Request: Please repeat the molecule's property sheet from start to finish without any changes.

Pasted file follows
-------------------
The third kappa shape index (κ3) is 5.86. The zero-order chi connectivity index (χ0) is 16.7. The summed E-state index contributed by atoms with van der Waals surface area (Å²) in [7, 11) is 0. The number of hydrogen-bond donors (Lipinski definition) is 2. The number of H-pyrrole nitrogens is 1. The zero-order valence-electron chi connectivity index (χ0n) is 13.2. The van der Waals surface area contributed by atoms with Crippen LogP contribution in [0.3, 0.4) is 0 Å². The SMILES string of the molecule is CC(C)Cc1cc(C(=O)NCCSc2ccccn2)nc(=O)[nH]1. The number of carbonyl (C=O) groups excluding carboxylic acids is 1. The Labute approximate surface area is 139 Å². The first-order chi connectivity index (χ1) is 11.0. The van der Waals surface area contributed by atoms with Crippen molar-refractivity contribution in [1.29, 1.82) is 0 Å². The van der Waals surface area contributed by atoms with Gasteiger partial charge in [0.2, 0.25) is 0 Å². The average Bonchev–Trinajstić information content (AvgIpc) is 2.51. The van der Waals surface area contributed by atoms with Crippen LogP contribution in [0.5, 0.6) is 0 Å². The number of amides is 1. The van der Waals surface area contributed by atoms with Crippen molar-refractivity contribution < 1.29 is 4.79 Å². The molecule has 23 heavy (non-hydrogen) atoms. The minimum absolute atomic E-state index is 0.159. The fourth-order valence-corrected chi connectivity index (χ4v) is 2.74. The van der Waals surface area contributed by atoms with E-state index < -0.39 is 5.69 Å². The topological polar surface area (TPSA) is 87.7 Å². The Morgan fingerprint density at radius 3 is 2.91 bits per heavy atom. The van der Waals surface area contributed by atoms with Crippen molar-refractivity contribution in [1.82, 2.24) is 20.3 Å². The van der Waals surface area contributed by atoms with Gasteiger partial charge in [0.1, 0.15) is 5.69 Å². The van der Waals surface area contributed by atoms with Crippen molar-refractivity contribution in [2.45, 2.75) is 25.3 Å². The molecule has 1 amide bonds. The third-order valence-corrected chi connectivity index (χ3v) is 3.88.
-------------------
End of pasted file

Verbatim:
The third kappa shape index (κ3) is 5.86. The zero-order chi connectivity index (χ0) is 16.7. The summed E-state index contributed by atoms with van der Waals surface area (Å²) in [7, 11) is 0. The number of hydrogen-bond donors (Lipinski definition) is 2. The number of H-pyrrole nitrogens is 1. The zero-order valence-electron chi connectivity index (χ0n) is 13.2. The van der Waals surface area contributed by atoms with Crippen LogP contribution in [0.3, 0.4) is 0 Å². The SMILES string of the molecule is CC(C)Cc1cc(C(=O)NCCSc2ccccn2)nc(=O)[nH]1. The number of carbonyl (C=O) groups excluding carboxylic acids is 1. The Labute approximate surface area is 139 Å². The first-order chi connectivity index (χ1) is 11.0. The van der Waals surface area contributed by atoms with Crippen molar-refractivity contribution in [1.29, 1.82) is 0 Å². The van der Waals surface area contributed by atoms with Gasteiger partial charge in [0.2, 0.25) is 0 Å². The average Bonchev–Trinajstić information content (AvgIpc) is 2.51. The van der Waals surface area contributed by atoms with Crippen LogP contribution in [0.5, 0.6) is 0 Å². The number of amides is 1. The van der Waals surface area contributed by atoms with Crippen molar-refractivity contribution < 1.29 is 4.79 Å². The molecule has 23 heavy (non-hydrogen) atoms. The minimum absolute atomic E-state index is 0.159. The fourth-order valence-corrected chi connectivity index (χ4v) is 2.74. The van der Waals surface area contributed by atoms with E-state index < -0.39 is 5.69 Å². The topological polar surface area (TPSA) is 87.7 Å². The Morgan fingerprint density at radius 3 is 2.91 bits per heavy atom. The van der Waals surface area contributed by atoms with Crippen molar-refractivity contribution in [1.82, 2.24) is 20.3 Å². The van der Waals surface area contributed by atoms with Gasteiger partial charge in [0.1, 0.15) is 5.69 Å². The van der Waals surface area contributed by atoms with Crippen molar-refractivity contribution in [2.45, 2.75) is 25.3 Å². The molecule has 1 amide bonds. The third-order valence-corrected chi connectivity index (χ3v) is 3.88.